From Online Church to Church on the Ground

The pandemic has virtually restricted church activities to online media, but that doesn’t mean that the church should hold itself back from serving the sick and the needy

The church from the onset of COVID-19 witnessed a transformation in its mode of operation. Pastors, even in the remotest of areas, were seen uploading their sermon on YouTube or Facebook so that the flock did not lack spiritual food. Gospel television channels aired prominent church services and sermons of preachers on Sundays to make sure that the believers could listen to God’s word and be strengthened in their Spirit.

As some relaxations came in with unlock phases, the churches were keen to open their buildings for people to come and worship. Some churches developed innovative ways of worship such as drive-in worship while some others opened their facilities adhering to physical-distancing norm, temperature-screening protocols and other government regulations.

The pandemic-induced lockdown could not, in fact, lock down the spiritual connect between churches and their congregation, thanks to digital media. In a way, CoVid (church on video) helped people cope with COVID-19. To some, online media even gave the freedom to attend any church or follow any preacher.

But even with tremendous technological aid, social media and internet available, many seekers are longing for the day to greet one another with a “holy hug” (2 Cor 13:12), partake from “one loaf” (1 Cor 10:17) drink from the cup (1 Cor 10:16) and gather as one body having one spirit (Ephesians 4:5).

Having said that, we should not forget to understand the heart of God. He would definitely desire His body to be the hope during this time of doubt and anxiety. As Christ’s body, how can we look at this situation differently?  

First, we should take some time to lament. Many are grieving and troubled, and we need to stand in the forefront to grieve with those who grieve. Theologian N T Wright, in his article in the TIME magazine—titled Christianity Offers No Answers About the Coronavirus. It’s Not Supposed To—wrote: “Rationalists (including Christian rationalists) want explanations; Romantics (including Christian romantics) want to be given a sigh of relief. But perhaps what we need more than either is to recover the biblical tradition of lament. Lament is what happens when people ask, “Why?” and don’t get an answer. It’s where we get to when we move beyond our self-centred worry about our sins and failings and look more broadly at the suffering of the world.”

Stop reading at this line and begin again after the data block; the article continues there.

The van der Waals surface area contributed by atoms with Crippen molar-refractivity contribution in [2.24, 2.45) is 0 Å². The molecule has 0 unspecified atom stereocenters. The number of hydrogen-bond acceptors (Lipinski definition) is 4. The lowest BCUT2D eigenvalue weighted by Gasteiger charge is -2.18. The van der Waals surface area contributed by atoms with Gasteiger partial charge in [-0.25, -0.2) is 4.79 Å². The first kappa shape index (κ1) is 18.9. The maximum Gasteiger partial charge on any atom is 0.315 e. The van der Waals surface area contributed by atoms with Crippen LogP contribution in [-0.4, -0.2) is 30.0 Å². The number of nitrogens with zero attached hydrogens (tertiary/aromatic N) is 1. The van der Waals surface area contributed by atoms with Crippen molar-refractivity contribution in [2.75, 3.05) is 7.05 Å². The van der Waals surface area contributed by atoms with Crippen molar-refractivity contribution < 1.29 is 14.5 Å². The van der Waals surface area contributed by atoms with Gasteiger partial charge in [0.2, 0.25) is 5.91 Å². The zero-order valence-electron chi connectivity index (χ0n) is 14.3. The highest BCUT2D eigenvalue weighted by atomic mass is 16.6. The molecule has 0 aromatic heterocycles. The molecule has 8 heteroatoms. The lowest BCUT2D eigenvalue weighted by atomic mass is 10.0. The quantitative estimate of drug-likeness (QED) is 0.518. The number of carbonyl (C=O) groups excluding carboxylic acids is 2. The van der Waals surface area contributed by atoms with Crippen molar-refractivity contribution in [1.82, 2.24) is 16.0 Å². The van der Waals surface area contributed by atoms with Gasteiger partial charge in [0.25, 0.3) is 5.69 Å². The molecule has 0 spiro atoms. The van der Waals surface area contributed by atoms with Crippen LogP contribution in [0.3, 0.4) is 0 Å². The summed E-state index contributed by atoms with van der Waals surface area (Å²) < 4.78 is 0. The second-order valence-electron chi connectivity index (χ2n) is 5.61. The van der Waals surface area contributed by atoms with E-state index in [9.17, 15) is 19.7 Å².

This is a unique opportunity for the church to respond to the social, physical, emotional and spiritual challenges faced by the society.

Does God want us to step back and take a look at what’s happening around us? Will He ever desire that we pause our busy ministry lives and just lament with the sufferings around and go to Him? Rather than finding ways to open the church buildings somehow, we all need to pause and understand this as a time to lament and to wait on God for His move.

Wright goes on to say, “As the Spirit laments within us, so we become, even in our self-isolation, small shrines where the presence and healing love of God can dwell. And out of that there can emerge new possibilities, new acts of kindness, new scientific understanding, new hope. New wisdom for our leaders? Now there’s a thought.”

Hopefully, we get a cue on the importance of lament and the hope we have in God.

Second, God could be directing us to be the hope for the communities we are in. Rather than providing just “spiritual services”, He invites us to partner with Him in being His hands and feet. Through every pandemic in the history of the world, the church has stood out in serving the sick and the needy.

During the plague periods in the Roman Empire, Christians made a name for themselves because of their service to others. Historians have suggested that the terrible Antonine Plague of the 2nd century, which might have killed off a quarter of the Roman Empire, led to the spread of Christianity—as Christians cared for the sick and offered a spiritual model whereby plagues were not the work of angry and capricious deities but the product of a broken Creation in revolt against a loving God.